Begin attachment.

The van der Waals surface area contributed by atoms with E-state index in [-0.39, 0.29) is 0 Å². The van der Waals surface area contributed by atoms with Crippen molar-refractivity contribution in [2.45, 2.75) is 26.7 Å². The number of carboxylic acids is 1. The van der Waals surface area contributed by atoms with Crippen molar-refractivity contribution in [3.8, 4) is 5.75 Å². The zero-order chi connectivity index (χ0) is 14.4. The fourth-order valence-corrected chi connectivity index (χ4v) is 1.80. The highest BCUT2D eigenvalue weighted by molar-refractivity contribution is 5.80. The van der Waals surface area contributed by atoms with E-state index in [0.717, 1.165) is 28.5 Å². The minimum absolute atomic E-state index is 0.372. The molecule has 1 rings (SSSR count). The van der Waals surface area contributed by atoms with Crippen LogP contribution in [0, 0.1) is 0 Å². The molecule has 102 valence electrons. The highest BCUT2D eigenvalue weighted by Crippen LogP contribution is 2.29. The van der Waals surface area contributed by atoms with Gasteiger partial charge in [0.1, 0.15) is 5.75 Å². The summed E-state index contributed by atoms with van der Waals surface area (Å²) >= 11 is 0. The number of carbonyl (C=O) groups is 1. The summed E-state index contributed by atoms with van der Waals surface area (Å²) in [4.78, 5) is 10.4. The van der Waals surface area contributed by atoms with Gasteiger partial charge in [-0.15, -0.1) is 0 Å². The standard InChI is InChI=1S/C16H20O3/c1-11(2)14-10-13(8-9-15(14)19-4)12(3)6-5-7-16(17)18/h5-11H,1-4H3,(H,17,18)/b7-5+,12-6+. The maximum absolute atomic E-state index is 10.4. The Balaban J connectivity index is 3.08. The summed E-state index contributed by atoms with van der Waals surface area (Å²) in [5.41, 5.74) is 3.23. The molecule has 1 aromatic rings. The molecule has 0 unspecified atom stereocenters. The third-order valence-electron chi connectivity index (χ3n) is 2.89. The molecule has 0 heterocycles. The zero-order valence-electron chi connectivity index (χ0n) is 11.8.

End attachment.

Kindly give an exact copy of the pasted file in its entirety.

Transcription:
The van der Waals surface area contributed by atoms with E-state index in [-0.39, 0.29) is 0 Å². The van der Waals surface area contributed by atoms with Crippen molar-refractivity contribution in [2.45, 2.75) is 26.7 Å². The number of carboxylic acids is 1. The van der Waals surface area contributed by atoms with Crippen molar-refractivity contribution in [3.8, 4) is 5.75 Å². The zero-order chi connectivity index (χ0) is 14.4. The fourth-order valence-corrected chi connectivity index (χ4v) is 1.80. The highest BCUT2D eigenvalue weighted by molar-refractivity contribution is 5.80. The van der Waals surface area contributed by atoms with E-state index in [0.717, 1.165) is 28.5 Å². The minimum absolute atomic E-state index is 0.372. The molecule has 1 rings (SSSR count). The van der Waals surface area contributed by atoms with Crippen LogP contribution in [0, 0.1) is 0 Å². The molecule has 102 valence electrons. The highest BCUT2D eigenvalue weighted by Crippen LogP contribution is 2.29. The van der Waals surface area contributed by atoms with Gasteiger partial charge in [0.1, 0.15) is 5.75 Å². The summed E-state index contributed by atoms with van der Waals surface area (Å²) >= 11 is 0. The number of carbonyl (C=O) groups is 1. The summed E-state index contributed by atoms with van der Waals surface area (Å²) in [4.78, 5) is 10.4. The van der Waals surface area contributed by atoms with Gasteiger partial charge in [-0.15, -0.1) is 0 Å². The standard InChI is InChI=1S/C16H20O3/c1-11(2)14-10-13(8-9-15(14)19-4)12(3)6-5-7-16(17)18/h5-11H,1-4H3,(H,17,18)/b7-5+,12-6+. The maximum absolute atomic E-state index is 10.4. The Balaban J connectivity index is 3.08. The summed E-state index contributed by atoms with van der Waals surface area (Å²) in [5.41, 5.74) is 3.23. The molecule has 1 aromatic rings. The molecule has 0 unspecified atom stereocenters. The third-order valence-electron chi connectivity index (χ3n) is 2.89. The molecule has 0 heterocycles. The zero-order valence-electron chi connectivity index (χ0n) is 11.8.